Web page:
Horses exposed to a lethal dose of the Hendra virus six months after being given the new Equivac HeV vaccine did not develop the disease.
The finding was revealed in the latest data from Australia’s Commonwealth Scientific and Industrial Research Organisation (CSIRO).
Further work is under way in the expectation that immunity conferred from the vaccine will last even longer.
Commenting on the CSIRO study, the Australian Veterinary Association confirms that horses exposed to lethal doses of the virus were protected for six months after they completed a full course of the vaccine.
Association president Dr Ben Gardiner said the new data would further increase horse-owners’ confidence in Equivac HeV and it supported vets’ efforts to vaccinate horses under their care.
“The outcome of this study is an important step in the ongoing fight against the Hendra virus,” Gardiner said.
“Vets and horse owners alike can now have even greater assurance that the most effective tool against this lethal virus has significant immunity.”
CSIRO’s Australian Animal Health Laboratory played a critical role in the development of Equivac HeV and continued efforts to minimise the spread of Hendra virus, including the study conducted to confirm six months’ immunity.
“Supporting the equine community has always been our main priority and this recent data is providing further confidence to owners, vets and those that interact with horses,” said CSIRO veterinary pathologist Dr Deborah Middleton.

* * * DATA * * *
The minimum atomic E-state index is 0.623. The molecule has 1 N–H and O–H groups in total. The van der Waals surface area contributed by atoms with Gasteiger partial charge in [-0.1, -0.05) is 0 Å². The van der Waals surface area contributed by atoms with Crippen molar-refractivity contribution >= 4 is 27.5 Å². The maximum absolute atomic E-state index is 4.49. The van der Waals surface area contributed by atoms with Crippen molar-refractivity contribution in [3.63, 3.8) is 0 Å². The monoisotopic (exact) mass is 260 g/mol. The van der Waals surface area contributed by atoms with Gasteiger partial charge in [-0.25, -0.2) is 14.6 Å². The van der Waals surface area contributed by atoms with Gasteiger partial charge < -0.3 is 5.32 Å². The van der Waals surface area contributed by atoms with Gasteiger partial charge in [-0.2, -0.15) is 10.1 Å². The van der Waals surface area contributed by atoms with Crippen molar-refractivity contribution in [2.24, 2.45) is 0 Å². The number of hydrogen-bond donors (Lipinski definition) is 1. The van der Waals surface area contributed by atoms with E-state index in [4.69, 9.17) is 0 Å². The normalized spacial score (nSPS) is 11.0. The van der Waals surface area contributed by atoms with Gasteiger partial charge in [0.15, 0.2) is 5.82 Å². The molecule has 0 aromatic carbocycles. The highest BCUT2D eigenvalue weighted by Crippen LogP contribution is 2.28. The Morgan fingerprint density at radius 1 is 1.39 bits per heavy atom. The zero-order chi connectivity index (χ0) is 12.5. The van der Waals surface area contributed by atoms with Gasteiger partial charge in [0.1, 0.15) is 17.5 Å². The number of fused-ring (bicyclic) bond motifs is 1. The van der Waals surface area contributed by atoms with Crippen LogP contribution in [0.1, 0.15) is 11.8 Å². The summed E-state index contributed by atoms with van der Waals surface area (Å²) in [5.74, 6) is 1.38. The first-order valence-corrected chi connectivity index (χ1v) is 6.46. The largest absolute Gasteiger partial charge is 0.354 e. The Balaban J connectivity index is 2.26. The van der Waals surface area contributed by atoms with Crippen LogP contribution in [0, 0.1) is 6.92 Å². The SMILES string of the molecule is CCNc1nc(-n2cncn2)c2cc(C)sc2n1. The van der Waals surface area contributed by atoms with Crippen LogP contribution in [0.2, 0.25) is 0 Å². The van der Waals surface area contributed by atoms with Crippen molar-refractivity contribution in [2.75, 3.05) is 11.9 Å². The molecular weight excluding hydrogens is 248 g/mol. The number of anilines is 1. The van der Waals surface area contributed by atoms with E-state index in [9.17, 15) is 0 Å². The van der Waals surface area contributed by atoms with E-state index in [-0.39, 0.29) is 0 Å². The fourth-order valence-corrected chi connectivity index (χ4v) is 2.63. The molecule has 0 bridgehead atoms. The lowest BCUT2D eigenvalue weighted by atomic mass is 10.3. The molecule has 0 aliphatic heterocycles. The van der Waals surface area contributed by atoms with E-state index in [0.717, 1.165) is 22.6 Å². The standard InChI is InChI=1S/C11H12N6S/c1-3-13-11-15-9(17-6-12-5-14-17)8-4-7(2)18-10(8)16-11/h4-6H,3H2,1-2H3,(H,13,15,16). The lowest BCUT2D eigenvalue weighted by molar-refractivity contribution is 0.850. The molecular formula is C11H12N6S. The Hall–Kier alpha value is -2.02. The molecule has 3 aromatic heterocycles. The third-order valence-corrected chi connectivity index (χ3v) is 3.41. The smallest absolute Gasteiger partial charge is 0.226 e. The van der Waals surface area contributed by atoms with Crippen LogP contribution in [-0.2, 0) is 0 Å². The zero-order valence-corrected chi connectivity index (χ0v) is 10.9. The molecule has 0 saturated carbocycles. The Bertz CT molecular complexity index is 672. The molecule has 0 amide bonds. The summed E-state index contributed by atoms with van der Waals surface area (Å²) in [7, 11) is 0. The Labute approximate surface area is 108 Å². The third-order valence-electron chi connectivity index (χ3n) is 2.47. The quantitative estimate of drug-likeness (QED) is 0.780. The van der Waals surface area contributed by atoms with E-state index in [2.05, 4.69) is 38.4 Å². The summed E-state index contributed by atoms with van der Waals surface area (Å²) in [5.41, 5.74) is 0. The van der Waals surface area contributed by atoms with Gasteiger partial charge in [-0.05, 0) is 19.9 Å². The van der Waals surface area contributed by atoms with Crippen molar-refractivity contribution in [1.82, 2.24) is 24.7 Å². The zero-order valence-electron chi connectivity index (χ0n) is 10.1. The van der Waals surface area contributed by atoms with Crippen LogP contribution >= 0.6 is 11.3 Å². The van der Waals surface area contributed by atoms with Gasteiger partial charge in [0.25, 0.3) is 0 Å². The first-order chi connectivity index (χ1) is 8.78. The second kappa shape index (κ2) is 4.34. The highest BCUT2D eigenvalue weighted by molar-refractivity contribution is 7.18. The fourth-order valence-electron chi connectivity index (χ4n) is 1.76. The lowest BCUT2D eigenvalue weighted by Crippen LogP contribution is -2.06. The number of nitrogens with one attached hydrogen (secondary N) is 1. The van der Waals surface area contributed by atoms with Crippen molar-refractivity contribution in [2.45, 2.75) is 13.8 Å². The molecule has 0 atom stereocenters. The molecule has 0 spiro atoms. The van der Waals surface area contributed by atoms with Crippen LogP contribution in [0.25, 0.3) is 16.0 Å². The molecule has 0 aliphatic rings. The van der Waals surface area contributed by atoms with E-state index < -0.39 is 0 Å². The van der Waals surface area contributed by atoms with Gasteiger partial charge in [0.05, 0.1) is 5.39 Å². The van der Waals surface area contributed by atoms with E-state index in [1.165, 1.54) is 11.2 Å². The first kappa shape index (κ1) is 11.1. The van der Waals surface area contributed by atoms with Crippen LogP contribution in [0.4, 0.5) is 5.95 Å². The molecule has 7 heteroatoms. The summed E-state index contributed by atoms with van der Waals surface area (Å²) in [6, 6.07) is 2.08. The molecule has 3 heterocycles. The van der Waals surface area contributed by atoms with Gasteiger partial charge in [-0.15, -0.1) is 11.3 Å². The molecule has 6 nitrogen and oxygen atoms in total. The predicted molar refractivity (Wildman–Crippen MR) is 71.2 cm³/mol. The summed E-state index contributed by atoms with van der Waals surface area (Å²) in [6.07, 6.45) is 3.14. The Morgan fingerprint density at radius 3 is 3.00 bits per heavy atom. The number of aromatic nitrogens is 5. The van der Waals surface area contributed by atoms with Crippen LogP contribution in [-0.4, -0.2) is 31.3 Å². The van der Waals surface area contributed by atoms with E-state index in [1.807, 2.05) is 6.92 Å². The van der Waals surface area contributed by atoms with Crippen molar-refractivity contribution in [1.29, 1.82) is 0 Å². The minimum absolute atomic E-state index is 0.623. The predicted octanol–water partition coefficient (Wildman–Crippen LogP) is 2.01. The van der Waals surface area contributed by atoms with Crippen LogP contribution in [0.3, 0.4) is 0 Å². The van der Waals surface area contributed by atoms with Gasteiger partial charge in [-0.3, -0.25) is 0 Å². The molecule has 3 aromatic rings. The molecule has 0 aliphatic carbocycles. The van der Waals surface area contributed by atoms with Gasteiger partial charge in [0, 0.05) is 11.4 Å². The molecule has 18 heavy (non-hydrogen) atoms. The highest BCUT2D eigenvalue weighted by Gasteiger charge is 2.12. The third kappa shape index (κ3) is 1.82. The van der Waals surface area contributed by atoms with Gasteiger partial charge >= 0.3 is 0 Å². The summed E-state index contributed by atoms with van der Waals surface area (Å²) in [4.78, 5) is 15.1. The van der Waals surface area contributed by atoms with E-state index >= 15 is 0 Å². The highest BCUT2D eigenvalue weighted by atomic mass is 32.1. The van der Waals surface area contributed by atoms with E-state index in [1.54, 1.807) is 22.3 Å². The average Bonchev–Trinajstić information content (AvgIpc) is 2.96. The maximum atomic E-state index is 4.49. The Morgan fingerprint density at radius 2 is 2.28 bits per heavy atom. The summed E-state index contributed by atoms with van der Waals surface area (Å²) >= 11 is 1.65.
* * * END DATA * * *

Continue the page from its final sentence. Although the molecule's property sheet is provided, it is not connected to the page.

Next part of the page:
“While any vaccine may not be a silver bullet, this new information consolidates the position of Equivac HeV as a significant weapon in the arsenal against Hendra.”
Although Equivac HeV represents a significant advancement in the way that veterinarians manage the risk of Hendra, there is work under way to further understand the vaccine’s full potential.
“While we are very pleased with the outcome of this study, we believe that protection will likely persist for even longer, and studies are continuing to confirm this and other key indicators of the vaccine’s performance,” Middleton said.
Since the vaccine’s introduction in November 2012, the Australian Veterinary Association has been working with its members to educate and encourage horse owners to protect their horses, themselves and their community through vaccination against the Hendra virus.
Gardiner said: “These research results further support our recommendation that all horses in Australia should be vaccinated to reduce fatal outcomes that result from Hendra virus infection.”